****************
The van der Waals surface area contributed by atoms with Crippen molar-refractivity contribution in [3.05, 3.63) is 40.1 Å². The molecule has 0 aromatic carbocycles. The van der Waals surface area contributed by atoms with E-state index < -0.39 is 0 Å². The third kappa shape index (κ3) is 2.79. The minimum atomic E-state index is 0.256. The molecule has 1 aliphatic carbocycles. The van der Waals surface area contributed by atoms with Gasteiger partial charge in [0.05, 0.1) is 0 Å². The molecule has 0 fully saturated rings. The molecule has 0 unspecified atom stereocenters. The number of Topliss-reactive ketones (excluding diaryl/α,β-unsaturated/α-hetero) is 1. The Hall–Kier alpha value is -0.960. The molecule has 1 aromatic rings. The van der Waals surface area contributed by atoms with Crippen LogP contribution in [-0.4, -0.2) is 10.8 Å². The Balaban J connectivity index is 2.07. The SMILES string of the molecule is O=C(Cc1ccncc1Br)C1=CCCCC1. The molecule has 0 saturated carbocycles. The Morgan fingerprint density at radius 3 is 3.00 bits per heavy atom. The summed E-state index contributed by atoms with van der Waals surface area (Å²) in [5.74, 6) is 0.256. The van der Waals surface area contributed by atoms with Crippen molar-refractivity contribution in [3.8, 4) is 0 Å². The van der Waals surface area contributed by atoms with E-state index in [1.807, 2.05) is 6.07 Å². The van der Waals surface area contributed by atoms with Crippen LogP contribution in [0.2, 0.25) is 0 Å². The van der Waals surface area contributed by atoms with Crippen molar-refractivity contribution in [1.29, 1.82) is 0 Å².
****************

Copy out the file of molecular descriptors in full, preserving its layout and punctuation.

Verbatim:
The van der Waals surface area contributed by atoms with Crippen molar-refractivity contribution in [3.05, 3.63) is 40.1 Å². The molecule has 0 aromatic carbocycles. The van der Waals surface area contributed by atoms with E-state index < -0.39 is 0 Å². The third kappa shape index (κ3) is 2.79. The minimum atomic E-state index is 0.256. The molecule has 1 aliphatic carbocycles. The van der Waals surface area contributed by atoms with Gasteiger partial charge in [0.05, 0.1) is 0 Å². The molecule has 0 fully saturated rings. The molecule has 0 unspecified atom stereocenters. The number of Topliss-reactive ketones (excluding diaryl/α,β-unsaturated/α-hetero) is 1. The Hall–Kier alpha value is -0.960. The molecule has 1 aromatic rings. The van der Waals surface area contributed by atoms with Crippen LogP contribution in [-0.4, -0.2) is 10.8 Å². The Balaban J connectivity index is 2.07. The SMILES string of the molecule is O=C(Cc1ccncc1Br)C1=CCCCC1. The molecule has 0 saturated carbocycles. The Morgan fingerprint density at radius 3 is 3.00 bits per heavy atom. The summed E-state index contributed by atoms with van der Waals surface area (Å²) in [5.74, 6) is 0.256. The van der Waals surface area contributed by atoms with Crippen molar-refractivity contribution in [3.8, 4) is 0 Å². The van der Waals surface area contributed by atoms with E-state index in [1.807, 2.05) is 6.07 Å². The van der Waals surface area contributed by atoms with Crippen LogP contribution in [0.2, 0.25) is 0 Å². The van der Waals surface area contributed by atoms with Crippen molar-refractivity contribution in [1.29, 1.82) is 0 Å².